Rice and Harvard

After her departure from Prairie View, Simmons accepted two new positions in 2023 — one as a president’s distinguished fellow at Rice University, and the other as a senior advisor to the president of Harvard University. 

Today, Simmons helps develop a variety of programs at Rice in addition to advising the office of the president, Reginald DesRoches. When DesRoches first came to Rice as dean of engineering in 2017, Simmons was already established at the university as a member of the Board of Trustees. 

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Simmons quickly connected with him and became his mentor, DesRoches told The Herald. 

“I would constantly lean on her. She would always find time to chat and give me advice,” DesRoches said. “She was extremely instrumental in both my decision to become president, but also in getting the job. She was just always very thoughtful and very helpful.”

When selecting Simmons as a distinguished fellow, DesRoches cited her “experience and wisdom,” and the pivotal role her advice will play in reconciling the university with its history of slavery and racism. 

“We are going through a really unprecedented time of change and growth and transformation, and to have her there as somebody that … leadership can lean on for advice and thoughts … is just great,” DesRoches said.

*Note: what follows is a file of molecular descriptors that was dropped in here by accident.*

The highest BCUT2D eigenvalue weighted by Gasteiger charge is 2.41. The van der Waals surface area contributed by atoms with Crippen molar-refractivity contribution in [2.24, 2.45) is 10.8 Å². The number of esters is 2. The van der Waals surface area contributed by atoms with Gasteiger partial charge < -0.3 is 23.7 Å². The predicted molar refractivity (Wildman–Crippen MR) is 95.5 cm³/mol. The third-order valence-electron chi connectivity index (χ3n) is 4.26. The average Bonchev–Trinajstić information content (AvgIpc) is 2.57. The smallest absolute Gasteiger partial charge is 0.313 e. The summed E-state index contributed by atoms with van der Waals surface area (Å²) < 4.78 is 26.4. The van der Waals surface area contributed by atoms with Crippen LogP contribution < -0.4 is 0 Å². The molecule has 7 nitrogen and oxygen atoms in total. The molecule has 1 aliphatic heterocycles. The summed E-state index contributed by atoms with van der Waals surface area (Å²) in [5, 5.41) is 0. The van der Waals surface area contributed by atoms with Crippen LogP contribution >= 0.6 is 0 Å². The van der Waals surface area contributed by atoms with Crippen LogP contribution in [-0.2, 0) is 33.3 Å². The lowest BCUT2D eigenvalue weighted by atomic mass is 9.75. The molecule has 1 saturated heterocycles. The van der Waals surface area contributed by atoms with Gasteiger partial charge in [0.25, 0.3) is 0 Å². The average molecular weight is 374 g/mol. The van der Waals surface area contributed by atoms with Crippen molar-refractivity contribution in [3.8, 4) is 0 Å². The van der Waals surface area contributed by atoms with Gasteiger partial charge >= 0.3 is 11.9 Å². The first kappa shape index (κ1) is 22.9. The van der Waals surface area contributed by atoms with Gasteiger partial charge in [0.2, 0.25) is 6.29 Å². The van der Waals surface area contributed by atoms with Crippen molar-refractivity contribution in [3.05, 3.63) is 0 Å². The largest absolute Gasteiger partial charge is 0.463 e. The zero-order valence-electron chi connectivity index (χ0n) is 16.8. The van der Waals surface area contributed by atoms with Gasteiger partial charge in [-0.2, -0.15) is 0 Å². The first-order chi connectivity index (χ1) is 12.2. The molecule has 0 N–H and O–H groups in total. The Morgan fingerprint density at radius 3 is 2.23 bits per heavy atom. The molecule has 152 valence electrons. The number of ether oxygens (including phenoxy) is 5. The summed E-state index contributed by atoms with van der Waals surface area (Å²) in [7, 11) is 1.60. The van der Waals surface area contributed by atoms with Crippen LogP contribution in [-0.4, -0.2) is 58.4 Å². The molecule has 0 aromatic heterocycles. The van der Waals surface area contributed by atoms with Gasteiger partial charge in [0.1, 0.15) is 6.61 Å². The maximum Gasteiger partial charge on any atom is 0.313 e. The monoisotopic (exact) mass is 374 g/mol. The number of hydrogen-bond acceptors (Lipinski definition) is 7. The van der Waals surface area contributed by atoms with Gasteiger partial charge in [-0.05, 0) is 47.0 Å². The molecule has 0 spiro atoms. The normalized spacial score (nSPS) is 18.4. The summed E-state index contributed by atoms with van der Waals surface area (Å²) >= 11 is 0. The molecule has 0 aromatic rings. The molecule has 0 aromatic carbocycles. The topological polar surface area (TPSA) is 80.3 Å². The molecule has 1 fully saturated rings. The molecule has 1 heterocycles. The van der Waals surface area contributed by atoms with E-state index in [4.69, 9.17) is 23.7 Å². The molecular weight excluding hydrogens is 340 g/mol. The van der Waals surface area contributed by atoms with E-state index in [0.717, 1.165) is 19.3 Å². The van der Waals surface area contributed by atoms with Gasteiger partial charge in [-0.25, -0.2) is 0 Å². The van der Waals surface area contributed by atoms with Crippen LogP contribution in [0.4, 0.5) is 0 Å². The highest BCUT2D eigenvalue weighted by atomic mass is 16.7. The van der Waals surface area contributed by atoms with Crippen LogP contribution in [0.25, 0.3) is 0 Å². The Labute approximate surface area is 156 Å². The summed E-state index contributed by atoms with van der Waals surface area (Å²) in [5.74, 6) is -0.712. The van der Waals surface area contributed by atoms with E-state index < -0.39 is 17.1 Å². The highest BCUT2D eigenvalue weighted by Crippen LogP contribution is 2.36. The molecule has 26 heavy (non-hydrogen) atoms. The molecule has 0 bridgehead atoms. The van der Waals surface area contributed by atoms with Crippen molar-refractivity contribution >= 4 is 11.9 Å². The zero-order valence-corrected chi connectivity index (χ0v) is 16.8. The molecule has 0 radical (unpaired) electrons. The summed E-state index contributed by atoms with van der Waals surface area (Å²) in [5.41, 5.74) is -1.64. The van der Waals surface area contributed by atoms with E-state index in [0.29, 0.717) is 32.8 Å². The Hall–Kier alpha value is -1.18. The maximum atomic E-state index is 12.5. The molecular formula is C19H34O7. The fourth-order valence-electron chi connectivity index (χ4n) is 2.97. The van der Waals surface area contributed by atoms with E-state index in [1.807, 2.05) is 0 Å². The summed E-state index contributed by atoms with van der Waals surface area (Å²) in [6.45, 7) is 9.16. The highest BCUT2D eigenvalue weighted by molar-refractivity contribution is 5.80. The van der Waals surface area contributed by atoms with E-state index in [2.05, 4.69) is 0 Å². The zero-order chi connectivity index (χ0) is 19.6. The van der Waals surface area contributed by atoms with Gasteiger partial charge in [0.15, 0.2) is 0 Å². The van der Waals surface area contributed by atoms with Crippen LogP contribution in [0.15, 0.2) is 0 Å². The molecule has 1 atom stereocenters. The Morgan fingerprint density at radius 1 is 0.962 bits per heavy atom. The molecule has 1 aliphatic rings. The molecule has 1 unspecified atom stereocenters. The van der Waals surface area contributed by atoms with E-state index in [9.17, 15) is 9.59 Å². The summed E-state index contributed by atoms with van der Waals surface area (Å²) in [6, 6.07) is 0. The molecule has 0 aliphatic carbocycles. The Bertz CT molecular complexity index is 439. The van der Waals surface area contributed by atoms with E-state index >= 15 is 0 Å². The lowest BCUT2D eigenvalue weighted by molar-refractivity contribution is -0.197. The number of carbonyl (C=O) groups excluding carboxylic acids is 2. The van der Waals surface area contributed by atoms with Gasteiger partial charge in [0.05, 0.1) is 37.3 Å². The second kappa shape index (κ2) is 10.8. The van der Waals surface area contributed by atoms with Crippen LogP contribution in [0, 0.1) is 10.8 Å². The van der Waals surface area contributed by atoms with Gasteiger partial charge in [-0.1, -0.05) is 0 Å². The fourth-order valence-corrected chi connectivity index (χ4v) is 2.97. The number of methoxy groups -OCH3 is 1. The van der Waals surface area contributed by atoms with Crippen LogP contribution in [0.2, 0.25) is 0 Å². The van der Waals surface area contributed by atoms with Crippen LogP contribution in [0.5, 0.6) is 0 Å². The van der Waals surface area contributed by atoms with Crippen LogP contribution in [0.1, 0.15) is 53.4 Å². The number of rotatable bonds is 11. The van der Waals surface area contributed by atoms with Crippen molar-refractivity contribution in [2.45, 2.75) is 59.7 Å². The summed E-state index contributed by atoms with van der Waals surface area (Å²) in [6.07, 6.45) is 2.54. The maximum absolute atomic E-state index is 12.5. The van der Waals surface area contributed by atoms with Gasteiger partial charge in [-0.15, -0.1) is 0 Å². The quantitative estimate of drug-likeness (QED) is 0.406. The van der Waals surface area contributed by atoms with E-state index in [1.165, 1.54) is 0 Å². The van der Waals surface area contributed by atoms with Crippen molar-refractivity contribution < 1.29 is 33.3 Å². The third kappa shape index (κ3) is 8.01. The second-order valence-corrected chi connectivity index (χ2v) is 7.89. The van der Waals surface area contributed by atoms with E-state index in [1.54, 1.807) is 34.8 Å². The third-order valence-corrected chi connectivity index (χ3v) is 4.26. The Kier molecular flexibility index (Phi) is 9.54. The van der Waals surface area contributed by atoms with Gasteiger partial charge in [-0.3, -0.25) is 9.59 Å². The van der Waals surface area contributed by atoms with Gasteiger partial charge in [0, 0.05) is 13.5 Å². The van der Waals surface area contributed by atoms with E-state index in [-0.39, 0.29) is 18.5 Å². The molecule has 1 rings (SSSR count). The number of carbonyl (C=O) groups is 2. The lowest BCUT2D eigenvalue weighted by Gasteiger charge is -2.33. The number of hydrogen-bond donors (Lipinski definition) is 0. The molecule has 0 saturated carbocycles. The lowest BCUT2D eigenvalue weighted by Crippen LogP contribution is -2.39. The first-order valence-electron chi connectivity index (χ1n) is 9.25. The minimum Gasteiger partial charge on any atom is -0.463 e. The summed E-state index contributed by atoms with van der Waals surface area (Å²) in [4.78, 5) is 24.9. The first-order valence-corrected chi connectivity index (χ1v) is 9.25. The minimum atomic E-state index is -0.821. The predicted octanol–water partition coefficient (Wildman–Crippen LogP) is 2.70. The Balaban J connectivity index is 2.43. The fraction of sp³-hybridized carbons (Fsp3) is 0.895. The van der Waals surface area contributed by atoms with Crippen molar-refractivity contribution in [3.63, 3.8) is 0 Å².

DesRoches described the excitement that overtook Rice’s campus when Simmons was announced to be returning to the administration after leaving the Board of Trustees in 2018, pointing out her “disarming” qualities and overall humor. 

“Everybody just simply adores Ruth,” DesRoches said. “The number of emails that I received when people got the news that Ruth was coming was probably comparable to the number of emails that I received when I was named president.”

Sara Bleich, professor of public health policy and vice provost for special projects at Harvard University, echoed DesRoches’s praise of Simmons’s reputation and work. In an email to The Herald, Bleich explained Harvard’s decision to hire Simmons as a senior advisor on HBCU partnerships.